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Book Review: Life is a Trip

Book Review: Life is a Trip
By Candyce H. Stapen

With Life is a Trip Judith Fein has written a different kind of travel guide. Instead of pointing out the top restaurants, hotels or attractions, Fein reminds readers what the best of travel can bring: experiences that transform. In each of 14 chapters Fein describes a person—or people—in places as diverse as Israel, Vietnam and Micronesia and how her encounters with these individuals have changed her.

In distant Mog Mog in Micronesia, Fein attends a local funeral where she hears relatives and friends both praise and pan the deceased. How does this change Fein—and give the reader something to think about?

“The bad feelings are expressed rather than repressed, “ notes Fein, “ and then they are buried along with the body…. And it is forbidden to bad-mouth the dead person once he is lying in his final resting place….Maybe honoring a person for what he did right or wrong during his lifetime isn’t a bad idea.”

In Santiago, a village on the shores of Lake Atitlan, Guatemala, Fein meets Maximon, a wooden representation of a Maya divinity who wears a European business suit and has a cigar in his mouth. The local Maya pray to him, leaving offerings of money and liquor. Part of Maximon’s allure is that, although divine, he, like humans, has a few bad habits.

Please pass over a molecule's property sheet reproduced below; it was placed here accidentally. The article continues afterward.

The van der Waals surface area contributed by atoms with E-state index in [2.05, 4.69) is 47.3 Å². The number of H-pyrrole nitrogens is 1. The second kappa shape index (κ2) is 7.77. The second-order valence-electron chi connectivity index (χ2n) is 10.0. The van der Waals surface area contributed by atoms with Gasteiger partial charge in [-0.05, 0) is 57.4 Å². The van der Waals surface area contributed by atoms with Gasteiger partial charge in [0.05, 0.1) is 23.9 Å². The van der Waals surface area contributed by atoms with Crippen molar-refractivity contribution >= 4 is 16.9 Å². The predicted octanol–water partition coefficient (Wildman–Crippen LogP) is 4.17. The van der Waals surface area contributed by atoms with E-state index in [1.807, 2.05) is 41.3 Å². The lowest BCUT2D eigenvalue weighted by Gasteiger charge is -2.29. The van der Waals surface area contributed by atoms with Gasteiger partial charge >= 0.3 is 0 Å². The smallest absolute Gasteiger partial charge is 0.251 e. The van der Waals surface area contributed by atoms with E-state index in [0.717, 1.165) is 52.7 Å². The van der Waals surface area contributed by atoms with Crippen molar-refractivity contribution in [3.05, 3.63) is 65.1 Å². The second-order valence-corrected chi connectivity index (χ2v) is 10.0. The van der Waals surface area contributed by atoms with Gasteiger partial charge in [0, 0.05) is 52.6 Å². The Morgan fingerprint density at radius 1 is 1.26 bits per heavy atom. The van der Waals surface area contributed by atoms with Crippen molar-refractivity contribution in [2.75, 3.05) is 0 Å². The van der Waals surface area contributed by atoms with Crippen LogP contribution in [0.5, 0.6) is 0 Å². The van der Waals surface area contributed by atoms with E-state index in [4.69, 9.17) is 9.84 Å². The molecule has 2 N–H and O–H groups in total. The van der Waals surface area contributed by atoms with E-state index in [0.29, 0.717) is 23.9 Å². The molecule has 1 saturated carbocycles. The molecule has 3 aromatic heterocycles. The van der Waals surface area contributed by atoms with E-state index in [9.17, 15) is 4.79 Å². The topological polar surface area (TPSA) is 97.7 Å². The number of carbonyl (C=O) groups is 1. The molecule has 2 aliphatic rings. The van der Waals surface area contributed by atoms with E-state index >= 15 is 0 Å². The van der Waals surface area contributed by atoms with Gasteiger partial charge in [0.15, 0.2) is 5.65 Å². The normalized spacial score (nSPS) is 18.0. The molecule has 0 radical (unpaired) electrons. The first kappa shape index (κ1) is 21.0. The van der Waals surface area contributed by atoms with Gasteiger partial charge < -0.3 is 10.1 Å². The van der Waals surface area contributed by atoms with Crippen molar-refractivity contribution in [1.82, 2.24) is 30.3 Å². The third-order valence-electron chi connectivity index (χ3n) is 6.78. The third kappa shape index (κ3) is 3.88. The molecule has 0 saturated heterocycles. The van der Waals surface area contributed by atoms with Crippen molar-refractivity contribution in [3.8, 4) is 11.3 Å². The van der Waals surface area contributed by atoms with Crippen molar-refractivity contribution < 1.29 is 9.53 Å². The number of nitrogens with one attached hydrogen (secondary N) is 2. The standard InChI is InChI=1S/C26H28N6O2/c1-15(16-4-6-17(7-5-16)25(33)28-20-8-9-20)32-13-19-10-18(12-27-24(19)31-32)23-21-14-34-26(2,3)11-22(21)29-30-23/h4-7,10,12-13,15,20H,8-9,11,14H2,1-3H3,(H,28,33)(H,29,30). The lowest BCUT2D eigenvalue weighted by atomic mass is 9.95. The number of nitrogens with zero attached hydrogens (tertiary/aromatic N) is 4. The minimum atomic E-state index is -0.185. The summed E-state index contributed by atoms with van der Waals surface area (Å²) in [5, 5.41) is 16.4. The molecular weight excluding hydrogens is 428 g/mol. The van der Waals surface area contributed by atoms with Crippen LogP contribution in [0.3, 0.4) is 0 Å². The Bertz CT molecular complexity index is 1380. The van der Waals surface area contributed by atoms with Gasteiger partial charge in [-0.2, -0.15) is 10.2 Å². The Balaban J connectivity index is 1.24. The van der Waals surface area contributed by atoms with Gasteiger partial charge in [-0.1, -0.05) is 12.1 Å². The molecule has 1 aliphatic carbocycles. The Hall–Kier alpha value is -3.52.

At home Fein comforts a troubled friend addicted to drugs by telling him what she finds reassuring about Maximon. “He accepts people the way they are: imperfect, trying their best but not always succeeding….He’s willing to help anyone who asks him without judgment. He’s not holier than thou and he doesn’t hold up a standard humans can’t achieve.”

In Istanbul Fein tells the reader about Abe who, having converted his family’s home into a hotel, goes out of his way to be gracious and helpful to his guests. “He does not feel that we were born to shop, consume and then die, “ says Fein. “ He feels good when he makes others feel comfortable and respected.”

Although much more detailed and evocative than parables, each of Fein’s tales impart a lesson she has learned. For readers, these provide much to think about whether traveling the world or just going across the street. Fein’s work appears in many magazines, newspapers and websites, including the one she co-edits, Your Life is a Trip.

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